Samsung Display has issued a press release detailing the screen specifications of the Galaxy Note 20 Ultra. The firm explains in particular that the refresh rate of the panel may vary automatically depending on the applications in use and the content. From 120 Hz, it can go down to 10 Hz.
The refresh rate has become important information in mobile telephony. This is a number expressed in “hertz” and corresponds to the number of times an image is refreshed every second. When we talk about a 60 Hz or 120 Hz screen, that means that the panel displays 60 or 120 images every second. The higher the rate, the smoother the image appears. And this even if the human eye is not always able to consciously perceive.
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In recent years, the screen refresh rate has gone from the very classic 30 Hz to 60 Hz. Then, at the high end, we have seen higher rates appear: 90 Hz, then 120 Hz and even 144Hz with Asus ROG Phone 3. However, there is a backlash to this sharp increase in this rate: the screen uses energy to display an image. So he uses it twice, three times or four times as much as before. Of course, optimizations have been made to reduce the basic consumption of a screen. But high rates are energy intensive. And they put a strain on autonomy.
One technique to reduce energy consumption is to reduce the rate when it is not useful. With the Galaxy S20, for example, it is possible to manually adjust the refresh rate: 60 Hz, 90 Hz or 120 Hz. Of course, that also means that you have to juggle the three settings depending on the content. Which is not practical. Few of the smartphones offer an automatic variable refresh rate.
A refresh rate that changes automatically
The ROG Phone 3, again, is one. When it detects that a content (a game in particular) is compatible with a higher rate, it increases it. The Galaxy Note 20 Ultra, made official last week and compatible with 120 Hz, goes even further. Contrary to popular belief, Samsung Display has issued a press release which explains that the phablet screen is not identical to that of the Galaxy S20 Ultra, as it is able to vary its refresh rate automatically by analyzing the content. displayed (which the Galaxy S20 Ultra is not capable of). And the range of variation is even wider.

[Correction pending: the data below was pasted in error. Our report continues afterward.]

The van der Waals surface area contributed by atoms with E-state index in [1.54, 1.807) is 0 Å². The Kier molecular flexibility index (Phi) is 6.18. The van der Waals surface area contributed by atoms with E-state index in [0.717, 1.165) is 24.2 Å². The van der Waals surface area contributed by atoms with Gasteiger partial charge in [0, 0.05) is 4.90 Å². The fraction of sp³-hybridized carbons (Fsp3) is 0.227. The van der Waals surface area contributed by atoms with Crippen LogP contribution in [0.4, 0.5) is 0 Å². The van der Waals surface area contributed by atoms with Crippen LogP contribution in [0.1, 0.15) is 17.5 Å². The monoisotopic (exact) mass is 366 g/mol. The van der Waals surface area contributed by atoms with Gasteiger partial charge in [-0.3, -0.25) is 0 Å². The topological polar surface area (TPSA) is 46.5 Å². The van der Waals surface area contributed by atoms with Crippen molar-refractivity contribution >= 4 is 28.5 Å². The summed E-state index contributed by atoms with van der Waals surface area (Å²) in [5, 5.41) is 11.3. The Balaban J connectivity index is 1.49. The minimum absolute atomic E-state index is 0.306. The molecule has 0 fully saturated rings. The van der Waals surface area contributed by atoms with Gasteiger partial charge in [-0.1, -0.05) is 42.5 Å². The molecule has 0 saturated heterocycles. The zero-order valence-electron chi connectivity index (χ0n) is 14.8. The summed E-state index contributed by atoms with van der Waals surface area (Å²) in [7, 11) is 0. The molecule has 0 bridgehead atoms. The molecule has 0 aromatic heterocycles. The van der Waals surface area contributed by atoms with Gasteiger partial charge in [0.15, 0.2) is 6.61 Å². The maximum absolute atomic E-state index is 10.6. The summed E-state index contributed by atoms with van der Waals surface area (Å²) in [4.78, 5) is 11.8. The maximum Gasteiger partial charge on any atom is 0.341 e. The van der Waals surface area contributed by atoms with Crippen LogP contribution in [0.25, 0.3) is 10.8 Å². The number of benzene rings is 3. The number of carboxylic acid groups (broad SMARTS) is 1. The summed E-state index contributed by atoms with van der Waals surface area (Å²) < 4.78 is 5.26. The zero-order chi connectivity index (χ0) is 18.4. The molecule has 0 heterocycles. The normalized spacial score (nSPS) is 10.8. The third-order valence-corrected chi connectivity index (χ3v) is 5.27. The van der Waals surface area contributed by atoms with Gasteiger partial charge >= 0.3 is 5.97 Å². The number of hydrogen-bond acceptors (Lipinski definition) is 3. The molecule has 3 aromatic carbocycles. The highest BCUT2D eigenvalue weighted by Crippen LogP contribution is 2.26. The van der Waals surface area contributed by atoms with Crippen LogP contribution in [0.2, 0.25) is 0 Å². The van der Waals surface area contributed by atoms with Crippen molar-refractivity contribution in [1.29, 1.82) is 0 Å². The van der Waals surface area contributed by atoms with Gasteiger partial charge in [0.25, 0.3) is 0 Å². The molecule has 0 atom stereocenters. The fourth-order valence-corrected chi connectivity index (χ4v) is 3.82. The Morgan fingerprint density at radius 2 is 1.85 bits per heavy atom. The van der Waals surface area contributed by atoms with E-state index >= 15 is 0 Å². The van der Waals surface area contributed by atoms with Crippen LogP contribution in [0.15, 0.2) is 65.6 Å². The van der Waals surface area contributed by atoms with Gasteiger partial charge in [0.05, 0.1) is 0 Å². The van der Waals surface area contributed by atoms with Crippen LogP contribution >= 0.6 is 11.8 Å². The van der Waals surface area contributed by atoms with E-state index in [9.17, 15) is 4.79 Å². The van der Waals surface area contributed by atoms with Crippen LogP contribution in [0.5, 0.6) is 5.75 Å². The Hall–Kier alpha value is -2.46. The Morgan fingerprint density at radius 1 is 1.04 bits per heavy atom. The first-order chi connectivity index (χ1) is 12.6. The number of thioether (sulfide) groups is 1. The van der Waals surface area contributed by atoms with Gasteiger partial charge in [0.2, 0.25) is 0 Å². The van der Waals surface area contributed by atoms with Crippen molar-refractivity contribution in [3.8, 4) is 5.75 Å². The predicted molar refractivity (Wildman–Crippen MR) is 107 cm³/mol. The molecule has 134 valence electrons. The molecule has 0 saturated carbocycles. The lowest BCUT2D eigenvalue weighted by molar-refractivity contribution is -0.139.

The firm gives a few examples. If you are viewing a movie, the Note 20 Ultra is set to 60Hz (HD movie refresh rate). If you’re playing a 120Hz compatible game, the Note 20 Ultra will stall at its highest rate. If you are replying to an email or a text message, the screen may go down to 30 Hz. And in the event that a still image is on the screen (slideshow, surfing social networks, allways-on screen, etc.), the Galaxy Note 20 Ultra will only display 10 frames per second. Let a rate of 10 Hz.
A real gain in energy consumption
The idea is simple: the screen will only consume the energy needed for the optimal viewing experience. The necessary and the sufficient, as scientists would say. Thus, general consumption drops drastically. According to Samsung Display, this new screen consumes 22% less energy daily. And this without changing usage patterns or reducing the visual experience. Another interesting figure: at 10 Hz, the screen of the Note 20 Ultra consumes 60% less energy than a traditional display (without specifying whether it is an AMOLED display or not, a 60 Hz display or a 120 Hz display).
And that’s not the only energy savings to be expected. Indeed, the chipset is also called upon to display the images on the screen. The more it displays, the more energy it uses to calculate the color of each pixel. And when the screen displays several million pixels, going from 120 Hz to 10 Hz has a considerable impact on the consumption of the chipset and on the heat released. It goes without saying that other system elements are less stressed when the refresh rate is reduced. Samsung does not venture to give a number on the gain in autonomy that this technology brings. But it is certainly not negligible. This is a very good point for the Note 20 Ultra compared to the S20 Ultra.